I would have said something earlier, but there was no good way for you to respond. During the ‘Stare at a wall and eat cake’ phase of this pregnancy, “Congratulations!” and “How exciting!” left me speechless and uncomfortable.

Twins are exciting. And daunting. With A I didn’t sleep four hours in a row until she was 24 months, and this time there will be two of them. In their first 4-6 weeks of life, twins eat every two hours and take an hour to nurse; so if things go well I’ll be sleeping in 1-hour stints round-the-clock. One twin mom said she went through 800 diapers in the first month of her twins’ life. These are just a few things I know in advance…

While in twin denial, responses that signified sympathy or horror better mirrored the way I felt and provided the empathy I needed. I’ve heard, “Holy shit,” “Congratulations?” “Condolences,” and even, “That’s f*%+$d,” and I wasn’t offended. Tru dat.

As I have become welcoming toward these babies, the celebrations feel more appropriate and the contrary responses mark how far I’ve come. Look! I think. Your jaw is on the ground but mine is not! I must be doing better!

“Do twins run in your family?” Yes. But my mom has 100 first cousins so there are bound to be a few sets of twins in there. It is perhaps more striking that twins run in my friend group: I know at least six twin families, most of which had a singleton first. This association seems as likely a reason for my dropping two eggs as my genetic lineage. I’m also 38-years-old, and my ovaries might be having a blowout sale. Everything must go.

I fear the martyrdom of motherhood. I fear going bonkers. I fear that the relentless and under-appreciated work ahead will make me an angry, tight-lipped woman in middle age; that I will lose my joy, generosity, ambition, and groundedness. That’s all.

I’ve been binging on podcasts as a comfort measure, and it’s nice to learn that most twin moms are terrified in early pregnancy. These good-natured women offer practical advice on tandem nursing, cloth diapering, getting out of the house, surviving. But I’m listening for something else: I scan their voices for traces of irony; any hint of resentment over what life has handed them. But there is none. They love their kids. This is all I need to know.

Even as I’m starting to feel better, some pregnancy anxiety continues. Twin births are high risk and I feel a lot of pressure to accept medical interventions. We live far from family and our home and cars lack sufficient space for these babies. My daughter just turned three and I can’t imagine how I will continue to care for her. WTF bedtime. Also, there’s a pandemic.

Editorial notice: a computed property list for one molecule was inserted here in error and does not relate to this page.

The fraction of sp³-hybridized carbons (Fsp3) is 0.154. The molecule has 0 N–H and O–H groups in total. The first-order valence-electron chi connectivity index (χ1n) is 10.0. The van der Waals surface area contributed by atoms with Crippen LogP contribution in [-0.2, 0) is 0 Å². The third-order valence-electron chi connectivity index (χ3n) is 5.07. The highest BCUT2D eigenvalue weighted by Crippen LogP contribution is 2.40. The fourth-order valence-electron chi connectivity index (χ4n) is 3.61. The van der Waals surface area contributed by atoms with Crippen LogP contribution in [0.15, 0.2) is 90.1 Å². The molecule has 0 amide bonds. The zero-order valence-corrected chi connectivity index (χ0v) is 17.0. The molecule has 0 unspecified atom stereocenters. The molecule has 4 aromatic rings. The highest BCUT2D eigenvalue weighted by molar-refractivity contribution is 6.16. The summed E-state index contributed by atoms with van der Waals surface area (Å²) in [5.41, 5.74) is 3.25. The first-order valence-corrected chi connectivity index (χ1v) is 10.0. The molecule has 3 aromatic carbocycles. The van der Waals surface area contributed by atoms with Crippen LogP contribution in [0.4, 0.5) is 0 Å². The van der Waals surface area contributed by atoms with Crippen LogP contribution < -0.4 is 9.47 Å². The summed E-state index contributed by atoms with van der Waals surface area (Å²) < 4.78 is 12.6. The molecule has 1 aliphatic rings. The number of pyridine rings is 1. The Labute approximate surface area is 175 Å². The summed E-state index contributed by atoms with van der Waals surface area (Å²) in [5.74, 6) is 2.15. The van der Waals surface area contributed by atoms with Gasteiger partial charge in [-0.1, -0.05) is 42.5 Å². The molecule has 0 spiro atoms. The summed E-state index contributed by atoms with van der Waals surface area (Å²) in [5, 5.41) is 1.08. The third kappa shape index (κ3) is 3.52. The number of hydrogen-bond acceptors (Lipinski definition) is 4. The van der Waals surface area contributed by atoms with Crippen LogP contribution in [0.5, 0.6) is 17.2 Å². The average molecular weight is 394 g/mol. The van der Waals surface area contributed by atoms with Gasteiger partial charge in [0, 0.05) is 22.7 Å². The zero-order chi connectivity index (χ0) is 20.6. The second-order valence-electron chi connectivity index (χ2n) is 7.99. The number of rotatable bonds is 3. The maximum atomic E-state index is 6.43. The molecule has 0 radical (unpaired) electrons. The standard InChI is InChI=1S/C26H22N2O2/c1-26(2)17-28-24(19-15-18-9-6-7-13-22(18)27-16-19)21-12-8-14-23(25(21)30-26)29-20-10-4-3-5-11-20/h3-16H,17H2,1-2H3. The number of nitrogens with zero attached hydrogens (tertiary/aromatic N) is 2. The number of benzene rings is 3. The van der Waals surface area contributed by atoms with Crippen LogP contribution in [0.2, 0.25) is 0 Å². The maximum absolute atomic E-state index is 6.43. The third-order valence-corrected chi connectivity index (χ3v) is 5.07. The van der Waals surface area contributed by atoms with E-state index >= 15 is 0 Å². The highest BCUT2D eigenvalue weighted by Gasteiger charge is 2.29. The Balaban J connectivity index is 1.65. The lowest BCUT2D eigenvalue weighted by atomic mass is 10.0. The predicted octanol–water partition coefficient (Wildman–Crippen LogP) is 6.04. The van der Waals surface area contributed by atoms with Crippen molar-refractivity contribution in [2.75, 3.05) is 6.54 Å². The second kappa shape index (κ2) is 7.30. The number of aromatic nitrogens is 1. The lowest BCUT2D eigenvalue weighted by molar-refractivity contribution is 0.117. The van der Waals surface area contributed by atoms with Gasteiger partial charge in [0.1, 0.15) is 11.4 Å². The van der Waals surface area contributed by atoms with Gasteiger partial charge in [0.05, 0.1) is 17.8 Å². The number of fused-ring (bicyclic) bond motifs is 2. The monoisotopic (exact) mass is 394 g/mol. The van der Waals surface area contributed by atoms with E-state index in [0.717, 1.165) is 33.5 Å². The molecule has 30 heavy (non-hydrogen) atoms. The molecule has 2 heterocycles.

One day at a time. I am trying to get clear with myself on what I want to happen and put my energy in that direction. Covid-19 restrictions will lighten and allow me to labor without a mask and with both my husband and doula. These babies will come at term, without an induction, and with all of the space, time, and good vibes they need for a safe and beautiful birth. Let’s call this plan A.

I love raising kids. In addition to being totally crazy-making they are funny, inspiring, and impossibly cute. It’s not the children I fear; it’s the opportunity costs – the turning over of who I was but no longer get to be.

Instead of grieving the loss of possibilities for my life, I turn fears on their heads and discover possibilities that excite me. For example, I’ve never seen myself as a mini-van mom, but I’m over-the-moon with the idea of getting one of these:

Mama’s dream ride

Yes, this was a planned pregnancy for one of them. The other was very, very unplanned. Believing in fate and karma, I search for some understanding of these babies as reasonable, just, and timely for my growth and purpose. I try not to suffer over what might happen. I remind myself that what I fear is the unknown, and my future has equal potential to be wonderful as it does to be difficult.

I honor friends who are living the pain of wanting a child or more children. Raising children is painful, but not raising children is also painful.

Knowing that we are who we admire, I feel myself drawn to women who have flocks of kids and manage to enjoy their lives. You give me hope.

While I struggle with the idea of lost adventures, I am excited to experience new emotional peaks and valleys. I’m thrilled at two more chances to manifest daddy’s left-handedness or grandpa’s light-blue eyes.

I dare to imagine the big-family benefits that I never considered before: A full dinner table every night and not just on holidays. Bringing the party to every party. Themed Halloween costumes (we can now be all of the characters from The Wizard of OZ!). Family raft trips. Boat camping. Built-in friends for everything. Family band. Grandchildren?

I frolic in the glow if A’s love like a pig in mud. When I’m with her, loving her, it also occurs to me that I might feel this way about two more small humans. The possibility blows my mind.

Get in the van, y’all!